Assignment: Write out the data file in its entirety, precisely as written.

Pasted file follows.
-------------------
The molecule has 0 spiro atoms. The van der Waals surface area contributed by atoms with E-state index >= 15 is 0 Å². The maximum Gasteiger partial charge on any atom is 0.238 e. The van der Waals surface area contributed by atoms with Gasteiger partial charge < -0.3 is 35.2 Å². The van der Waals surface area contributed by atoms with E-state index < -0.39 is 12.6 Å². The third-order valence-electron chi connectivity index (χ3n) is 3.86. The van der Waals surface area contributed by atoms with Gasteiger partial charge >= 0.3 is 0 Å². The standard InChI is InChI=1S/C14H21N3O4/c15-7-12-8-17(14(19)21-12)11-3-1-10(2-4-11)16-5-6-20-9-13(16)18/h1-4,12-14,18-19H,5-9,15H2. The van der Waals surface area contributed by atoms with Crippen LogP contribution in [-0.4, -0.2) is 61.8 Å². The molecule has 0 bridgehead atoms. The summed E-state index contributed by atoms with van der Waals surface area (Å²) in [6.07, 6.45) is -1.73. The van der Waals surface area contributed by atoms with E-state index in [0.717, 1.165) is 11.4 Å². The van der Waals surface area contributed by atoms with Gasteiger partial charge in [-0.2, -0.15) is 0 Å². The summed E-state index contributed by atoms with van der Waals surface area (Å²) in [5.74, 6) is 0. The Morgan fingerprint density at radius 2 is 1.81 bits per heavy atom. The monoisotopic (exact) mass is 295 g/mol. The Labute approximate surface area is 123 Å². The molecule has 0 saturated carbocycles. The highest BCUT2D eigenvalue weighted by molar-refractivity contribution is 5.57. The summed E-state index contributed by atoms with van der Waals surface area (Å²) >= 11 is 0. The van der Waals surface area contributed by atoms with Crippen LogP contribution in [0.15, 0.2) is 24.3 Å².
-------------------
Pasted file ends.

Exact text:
The molecule has 0 spiro atoms. The van der Waals surface area contributed by atoms with E-state index >= 15 is 0 Å². The maximum Gasteiger partial charge on any atom is 0.238 e. The van der Waals surface area contributed by atoms with Gasteiger partial charge < -0.3 is 35.2 Å². The van der Waals surface area contributed by atoms with E-state index < -0.39 is 12.6 Å². The third-order valence-electron chi connectivity index (χ3n) is 3.86. The van der Waals surface area contributed by atoms with Gasteiger partial charge >= 0.3 is 0 Å². The standard InChI is InChI=1S/C14H21N3O4/c15-7-12-8-17(14(19)21-12)11-3-1-10(2-4-11)16-5-6-20-9-13(16)18/h1-4,12-14,18-19H,5-9,15H2. The van der Waals surface area contributed by atoms with Crippen LogP contribution in [-0.4, -0.2) is 61.8 Å². The molecule has 0 bridgehead atoms. The summed E-state index contributed by atoms with van der Waals surface area (Å²) in [6.07, 6.45) is -1.73. The van der Waals surface area contributed by atoms with E-state index in [0.717, 1.165) is 11.4 Å². The van der Waals surface area contributed by atoms with Gasteiger partial charge in [-0.2, -0.15) is 0 Å². The summed E-state index contributed by atoms with van der Waals surface area (Å²) in [5.74, 6) is 0. The Morgan fingerprint density at radius 2 is 1.81 bits per heavy atom. The monoisotopic (exact) mass is 295 g/mol. The Labute approximate surface area is 123 Å². The molecule has 0 saturated carbocycles. The highest BCUT2D eigenvalue weighted by molar-refractivity contribution is 5.57. The summed E-state index contributed by atoms with van der Waals surface area (Å²) >= 11 is 0. The van der Waals surface area contributed by atoms with Crippen LogP contribution in [0.15, 0.2) is 24.3 Å².